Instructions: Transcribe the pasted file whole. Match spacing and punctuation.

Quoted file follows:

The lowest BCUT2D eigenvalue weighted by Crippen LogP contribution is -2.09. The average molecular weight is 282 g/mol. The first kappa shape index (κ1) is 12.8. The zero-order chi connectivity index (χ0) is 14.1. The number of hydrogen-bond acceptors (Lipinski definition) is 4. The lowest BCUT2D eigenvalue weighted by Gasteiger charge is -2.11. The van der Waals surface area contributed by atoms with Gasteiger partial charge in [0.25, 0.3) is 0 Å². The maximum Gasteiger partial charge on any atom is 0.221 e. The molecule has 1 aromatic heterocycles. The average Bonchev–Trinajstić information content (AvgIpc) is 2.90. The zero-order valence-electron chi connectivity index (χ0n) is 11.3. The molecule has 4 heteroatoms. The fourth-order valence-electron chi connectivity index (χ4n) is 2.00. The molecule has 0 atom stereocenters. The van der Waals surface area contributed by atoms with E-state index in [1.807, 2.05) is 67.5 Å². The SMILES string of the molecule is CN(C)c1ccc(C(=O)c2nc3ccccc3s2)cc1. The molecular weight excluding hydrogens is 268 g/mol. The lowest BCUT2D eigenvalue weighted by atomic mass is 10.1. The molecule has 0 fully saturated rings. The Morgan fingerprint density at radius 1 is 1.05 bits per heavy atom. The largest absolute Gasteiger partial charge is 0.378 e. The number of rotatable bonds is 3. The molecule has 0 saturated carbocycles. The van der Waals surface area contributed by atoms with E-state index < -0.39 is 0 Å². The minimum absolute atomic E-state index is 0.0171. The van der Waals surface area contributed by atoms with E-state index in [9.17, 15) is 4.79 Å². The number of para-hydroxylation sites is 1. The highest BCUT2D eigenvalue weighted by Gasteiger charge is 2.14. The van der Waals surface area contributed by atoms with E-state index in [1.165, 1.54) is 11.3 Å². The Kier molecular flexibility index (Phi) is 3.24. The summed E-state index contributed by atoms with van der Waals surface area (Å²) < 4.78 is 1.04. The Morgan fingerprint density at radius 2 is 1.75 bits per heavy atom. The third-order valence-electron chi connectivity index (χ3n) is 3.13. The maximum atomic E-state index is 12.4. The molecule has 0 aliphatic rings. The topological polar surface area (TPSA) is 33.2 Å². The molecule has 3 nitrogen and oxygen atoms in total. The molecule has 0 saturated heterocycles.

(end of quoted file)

The lowest BCUT2D eigenvalue weighted by Crippen LogP contribution is -2.09. The average molecular weight is 282 g/mol. The first kappa shape index (κ1) is 12.8. The zero-order chi connectivity index (χ0) is 14.1. The number of hydrogen-bond acceptors (Lipinski definition) is 4. The lowest BCUT2D eigenvalue weighted by Gasteiger charge is -2.11. The van der Waals surface area contributed by atoms with Gasteiger partial charge in [0.25, 0.3) is 0 Å². The maximum Gasteiger partial charge on any atom is 0.221 e. The molecule has 1 aromatic heterocycles. The average Bonchev–Trinajstić information content (AvgIpc) is 2.90. The zero-order valence-electron chi connectivity index (χ0n) is 11.3. The molecule has 4 heteroatoms. The fourth-order valence-electron chi connectivity index (χ4n) is 2.00. The molecule has 0 atom stereocenters. The van der Waals surface area contributed by atoms with E-state index in [1.807, 2.05) is 67.5 Å². The SMILES string of the molecule is CN(C)c1ccc(C(=O)c2nc3ccccc3s2)cc1. The molecular weight excluding hydrogens is 268 g/mol. The lowest BCUT2D eigenvalue weighted by atomic mass is 10.1. The molecule has 0 fully saturated rings. The Morgan fingerprint density at radius 1 is 1.05 bits per heavy atom. The largest absolute Gasteiger partial charge is 0.378 e. The number of rotatable bonds is 3. The molecule has 0 saturated carbocycles. The van der Waals surface area contributed by atoms with E-state index < -0.39 is 0 Å². The minimum absolute atomic E-state index is 0.0171. The van der Waals surface area contributed by atoms with E-state index in [9.17, 15) is 4.79 Å². The number of para-hydroxylation sites is 1. The highest BCUT2D eigenvalue weighted by Gasteiger charge is 2.14. The van der Waals surface area contributed by atoms with E-state index in [1.165, 1.54) is 11.3 Å². The Kier molecular flexibility index (Phi) is 3.24. The summed E-state index contributed by atoms with van der Waals surface area (Å²) < 4.78 is 1.04. The Morgan fingerprint density at radius 2 is 1.75 bits per heavy atom. The third-order valence-electron chi connectivity index (χ3n) is 3.13. The maximum atomic E-state index is 12.4. The molecule has 0 aliphatic rings. The topological polar surface area (TPSA) is 33.2 Å². The molecule has 3 nitrogen and oxygen atoms in total. The molecule has 0 saturated heterocycles.